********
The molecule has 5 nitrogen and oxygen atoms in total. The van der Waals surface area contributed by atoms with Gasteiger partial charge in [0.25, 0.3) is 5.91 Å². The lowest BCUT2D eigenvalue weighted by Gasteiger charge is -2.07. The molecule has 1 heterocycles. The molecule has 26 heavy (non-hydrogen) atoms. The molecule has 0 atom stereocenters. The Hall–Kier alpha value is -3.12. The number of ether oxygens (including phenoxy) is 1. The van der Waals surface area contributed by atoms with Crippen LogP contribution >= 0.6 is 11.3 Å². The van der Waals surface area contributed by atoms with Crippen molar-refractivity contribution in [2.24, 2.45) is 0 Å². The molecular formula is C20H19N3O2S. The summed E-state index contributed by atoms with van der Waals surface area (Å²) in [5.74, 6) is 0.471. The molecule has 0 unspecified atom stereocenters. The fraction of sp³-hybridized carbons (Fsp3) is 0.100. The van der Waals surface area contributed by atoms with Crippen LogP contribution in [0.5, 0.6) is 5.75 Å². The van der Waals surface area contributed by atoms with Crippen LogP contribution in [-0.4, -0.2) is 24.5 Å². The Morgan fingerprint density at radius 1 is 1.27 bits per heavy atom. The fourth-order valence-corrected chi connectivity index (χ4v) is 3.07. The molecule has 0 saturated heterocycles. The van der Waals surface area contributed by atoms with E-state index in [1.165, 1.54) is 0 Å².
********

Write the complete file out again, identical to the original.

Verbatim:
The molecule has 5 nitrogen and oxygen atoms in total. The van der Waals surface area contributed by atoms with Gasteiger partial charge in [0.25, 0.3) is 5.91 Å². The lowest BCUT2D eigenvalue weighted by Gasteiger charge is -2.07. The molecule has 1 heterocycles. The molecule has 26 heavy (non-hydrogen) atoms. The molecule has 0 atom stereocenters. The Hall–Kier alpha value is -3.12. The number of ether oxygens (including phenoxy) is 1. The van der Waals surface area contributed by atoms with Crippen LogP contribution >= 0.6 is 11.3 Å². The van der Waals surface area contributed by atoms with Crippen molar-refractivity contribution in [2.24, 2.45) is 0 Å². The molecular formula is C20H19N3O2S. The summed E-state index contributed by atoms with van der Waals surface area (Å²) in [5.74, 6) is 0.471. The molecule has 0 unspecified atom stereocenters. The fraction of sp³-hybridized carbons (Fsp3) is 0.100. The van der Waals surface area contributed by atoms with Crippen LogP contribution in [0.5, 0.6) is 5.75 Å². The van der Waals surface area contributed by atoms with Crippen LogP contribution in [-0.4, -0.2) is 24.5 Å². The Morgan fingerprint density at radius 1 is 1.27 bits per heavy atom. The fourth-order valence-corrected chi connectivity index (χ4v) is 3.07. The molecule has 0 saturated heterocycles. The van der Waals surface area contributed by atoms with E-state index in [1.165, 1.54) is 0 Å².